Donald Deskins

Donald Deskins, Jr. was a native of Brooklyn, New York. He earned his B.A., M.A., and Ph.D. degrees from the University of Michigan in 1960, 1963, and 1971, respectively. He was on the faculty of the Department of Geography at the University of Michigan from 1968 to 2002, and Chair of the Department from 1974 – 1979.   When the Department was discontinued in 1982, Professor Deskins joined the Department of Sociology as professor of urban geography and sociology.

In his highly productive career, Professor Deskins made important scholarly contributions to our understanding of racial dynamics in American society. His research spanned such diverse topics as residential segregation, the construction of urban space, racial factors in site location and employment patterns, economic restructuring and teen pregnancy, and changing higher educational opportunities for minority graduate students. In addition, Professor Deskins produced numerous reports on community and economic development commissioned by the National Academy of Sciences and state and local governments.  A demanding but compassionate mentor, Professor Deskins guided countless doctoral students, many from historically under-represented backgrounds, to the successful completion of their degrees. For his superior accomplishments, Professor Deskins has already received numerous University and national awards and honors.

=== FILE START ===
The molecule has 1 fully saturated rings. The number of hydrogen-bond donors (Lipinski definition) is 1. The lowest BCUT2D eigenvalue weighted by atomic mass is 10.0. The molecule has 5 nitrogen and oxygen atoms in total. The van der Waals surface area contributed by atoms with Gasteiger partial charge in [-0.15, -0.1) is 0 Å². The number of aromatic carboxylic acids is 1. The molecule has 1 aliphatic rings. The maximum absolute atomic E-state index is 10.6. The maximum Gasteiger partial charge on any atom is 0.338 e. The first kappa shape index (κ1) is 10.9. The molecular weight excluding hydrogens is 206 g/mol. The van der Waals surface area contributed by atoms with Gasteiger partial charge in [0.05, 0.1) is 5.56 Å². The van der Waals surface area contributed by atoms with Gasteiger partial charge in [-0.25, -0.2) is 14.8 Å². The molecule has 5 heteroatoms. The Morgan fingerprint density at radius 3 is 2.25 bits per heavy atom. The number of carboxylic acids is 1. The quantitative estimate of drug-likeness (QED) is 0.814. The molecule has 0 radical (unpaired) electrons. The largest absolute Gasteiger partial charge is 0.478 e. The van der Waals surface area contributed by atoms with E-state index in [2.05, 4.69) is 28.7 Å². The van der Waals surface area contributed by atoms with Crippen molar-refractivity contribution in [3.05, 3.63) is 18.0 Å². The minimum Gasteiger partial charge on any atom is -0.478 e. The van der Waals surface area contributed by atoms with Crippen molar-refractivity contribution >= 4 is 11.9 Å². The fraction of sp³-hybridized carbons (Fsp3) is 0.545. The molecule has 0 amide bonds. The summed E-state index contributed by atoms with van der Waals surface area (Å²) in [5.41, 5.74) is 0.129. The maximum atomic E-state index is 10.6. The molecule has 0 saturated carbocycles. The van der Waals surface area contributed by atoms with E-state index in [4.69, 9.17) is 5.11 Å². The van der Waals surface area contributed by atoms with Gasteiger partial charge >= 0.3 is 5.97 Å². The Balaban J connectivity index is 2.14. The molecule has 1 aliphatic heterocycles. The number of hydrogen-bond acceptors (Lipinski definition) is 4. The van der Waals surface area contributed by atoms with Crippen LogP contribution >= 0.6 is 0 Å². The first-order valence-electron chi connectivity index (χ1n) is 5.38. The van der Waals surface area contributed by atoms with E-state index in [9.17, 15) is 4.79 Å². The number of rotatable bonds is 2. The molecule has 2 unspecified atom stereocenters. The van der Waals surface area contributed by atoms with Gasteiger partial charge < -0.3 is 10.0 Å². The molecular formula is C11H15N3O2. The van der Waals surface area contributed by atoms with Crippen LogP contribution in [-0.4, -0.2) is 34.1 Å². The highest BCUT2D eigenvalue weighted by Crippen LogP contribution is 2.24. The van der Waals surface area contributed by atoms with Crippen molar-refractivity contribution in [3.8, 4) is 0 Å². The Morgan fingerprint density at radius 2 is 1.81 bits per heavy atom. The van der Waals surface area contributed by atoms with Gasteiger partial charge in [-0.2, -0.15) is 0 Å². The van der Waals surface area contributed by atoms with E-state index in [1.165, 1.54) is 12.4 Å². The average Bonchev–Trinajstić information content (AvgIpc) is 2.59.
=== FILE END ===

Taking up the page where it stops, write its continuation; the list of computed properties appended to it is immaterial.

For his many accomplishments, Deskins was selected to receive the inaugural Harold M. Rose Award for Anti-Racism Research and Practice, awarded at the 2013 AAG Annual Meeting.  He died before being able to accept the award in person.